After a student from Wuhan tested positive on January 30, Kerala became the first state in India to report a positive case of the novel coronavirus. On April 4, Kerala crossed the 300-mark. Since then, however, the rise in a number of cases started plunging. As on April 14, Kerala has reported 379 cases and 3 deaths. Presently, 181 patients are under treatment across various hospitals in Kerala while 198 have been cured.
State Finance Minister Thomas Isaac pointed towards the flattening of the curve in a tweet on April 12. According to him, active COVID-19 cases had declined in the previous week. The flattening of the curve points to the slowing of the spread of the disease. Illustrating the graph he had posted along with his tweet, he said that the recovered cases (green curve) will cross the yellow curve of currently active positive cases soon. The red curve indicated total positive cases so far reported in the state.
But, how did Kerala, the state with the highest number of COVID-19 cases after Maharashtra in the early stages of the contagion, manage to tighten its grip on the spread of the deadly contagion?
For starters, the land of coconut realised early the potential morbidity of a curve arcing acerbically upward. As early as January 18, the state health department issued a COVID-19 alert and began to screen passengers arriving from abroad, initially from China, the epicentre of the contagion. A health card was handed out to people arriving from foreign countries in which they had to enlist their travel details and health condition. Any passenger with a fever, cough or sore throat was immediately shifted to a linked hospital and the district medical office was notified.
The administration ordered district hospitals to designate isolation wards. Rapid action was taken in setting up district control rooms, started procuring medicines, masks, gloves, and other personal protection equipment (PPE).
Within weeks, on February 4, it declared the COVID-19 threat a state disaster and screening at airports was tightened, and travellers from nine countries including South Korea and Iran were required to quarantine at home starting Feb. 10, a fortnight prior to India put similar restrictions into place. Temporary quarantine shelters were established to house tourists and other non-residents. Contact tracing was scrupulous. Individual patients were interviewed and their primary and secondary contacts were traced and isolated.
A week into March, after a family of three came but didn’t report their travel to Italy, Kerala introduced spatiotemporal mapping which involved a detailed flowchart that depicted the date, time and movement of each corona-positive person, based on call details and CCTV footage.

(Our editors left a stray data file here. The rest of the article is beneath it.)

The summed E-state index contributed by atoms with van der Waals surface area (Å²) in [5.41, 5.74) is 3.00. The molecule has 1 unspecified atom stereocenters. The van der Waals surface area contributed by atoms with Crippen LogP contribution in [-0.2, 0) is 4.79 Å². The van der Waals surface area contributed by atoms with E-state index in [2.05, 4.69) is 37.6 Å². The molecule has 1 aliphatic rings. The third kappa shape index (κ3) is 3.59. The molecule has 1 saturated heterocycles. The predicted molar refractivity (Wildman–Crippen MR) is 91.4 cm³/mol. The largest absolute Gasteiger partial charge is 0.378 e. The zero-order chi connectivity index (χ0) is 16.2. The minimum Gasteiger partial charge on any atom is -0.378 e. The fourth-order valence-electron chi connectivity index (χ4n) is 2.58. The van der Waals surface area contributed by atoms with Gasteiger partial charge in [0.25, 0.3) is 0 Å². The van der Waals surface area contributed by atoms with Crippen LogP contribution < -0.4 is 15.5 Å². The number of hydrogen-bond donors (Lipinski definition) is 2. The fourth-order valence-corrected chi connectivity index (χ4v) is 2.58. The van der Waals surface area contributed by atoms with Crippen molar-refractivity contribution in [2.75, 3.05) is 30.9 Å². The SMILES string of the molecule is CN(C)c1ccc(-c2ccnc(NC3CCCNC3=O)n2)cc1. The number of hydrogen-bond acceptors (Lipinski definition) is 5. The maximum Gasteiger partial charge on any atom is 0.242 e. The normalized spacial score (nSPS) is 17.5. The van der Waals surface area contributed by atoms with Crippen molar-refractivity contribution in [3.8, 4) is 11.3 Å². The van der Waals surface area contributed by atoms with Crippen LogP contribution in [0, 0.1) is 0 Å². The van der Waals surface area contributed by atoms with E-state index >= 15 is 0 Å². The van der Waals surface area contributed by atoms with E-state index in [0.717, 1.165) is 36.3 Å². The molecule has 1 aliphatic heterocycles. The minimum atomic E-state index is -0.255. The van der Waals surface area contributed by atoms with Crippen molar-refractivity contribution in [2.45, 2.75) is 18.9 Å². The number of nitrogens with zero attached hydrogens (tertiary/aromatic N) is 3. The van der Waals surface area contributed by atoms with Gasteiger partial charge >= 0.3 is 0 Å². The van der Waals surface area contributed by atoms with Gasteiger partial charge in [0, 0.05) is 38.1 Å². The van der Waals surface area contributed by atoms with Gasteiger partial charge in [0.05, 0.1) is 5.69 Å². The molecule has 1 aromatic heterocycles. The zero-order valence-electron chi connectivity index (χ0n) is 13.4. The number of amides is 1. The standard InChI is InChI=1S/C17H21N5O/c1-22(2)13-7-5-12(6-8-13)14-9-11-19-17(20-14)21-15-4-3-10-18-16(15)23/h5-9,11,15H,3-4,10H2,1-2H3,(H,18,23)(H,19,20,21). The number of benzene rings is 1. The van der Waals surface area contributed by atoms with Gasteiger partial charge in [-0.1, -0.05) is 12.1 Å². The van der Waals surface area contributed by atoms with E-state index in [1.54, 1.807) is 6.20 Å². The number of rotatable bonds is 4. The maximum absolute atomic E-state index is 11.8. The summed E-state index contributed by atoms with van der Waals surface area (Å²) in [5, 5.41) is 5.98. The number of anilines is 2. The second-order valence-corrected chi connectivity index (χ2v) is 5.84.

Home quarantine was strict. People were home-quarantined, for 28 days instead of the WHO-recommended span of 14. By April 11, as many as 1,22,676 people were under home-quarantine. Each such person received an average of 2 to 3 calls from the authorities daily. Around 16,000 teams ensured that in-home quarantine stayed home.
The communist state also announced an economic package worth ₹20,000 crores to fight the pandemic days before the central government imposed an impetuous lockdown that left many states scrambling. It delivered uncooked lunches to schoolchildren. The state collaborated with service providers to increase network capacity for the Internet at homes and pledged two months of advance pension.
On March 28, CM Pinarayi Vijayan announced the state would conduct rapid testing that involved blood samples instead of nasal swabs, and stipulates results within 45 minutes to 2 hours. These tests can be repeated on a patient in quarantine and can reveal the extent of recovery. Over the first week of April, Kerala had conducted more than 15,000 tests. By April 12, 14,989 samples had been sent for diagnosis, of which 13,802 came out negative.
The fortitude of its health-care system allowed it to follow the WHO’s recommendation on aggressive testing, even as central agencies maintained that mass testing was not conceivable in a country like India. If Kerala continues to keep up the trend, it would soon be able to not just flatten its COVID-19 ambit but also circumnavigate itself from the menace of the novel coronavirus. Earlier this week, CM Vijayan said that the recovery of more people and a decline in the number of new cases in the state are good signs but it should not let the administration “lower the guard” against COVID-19.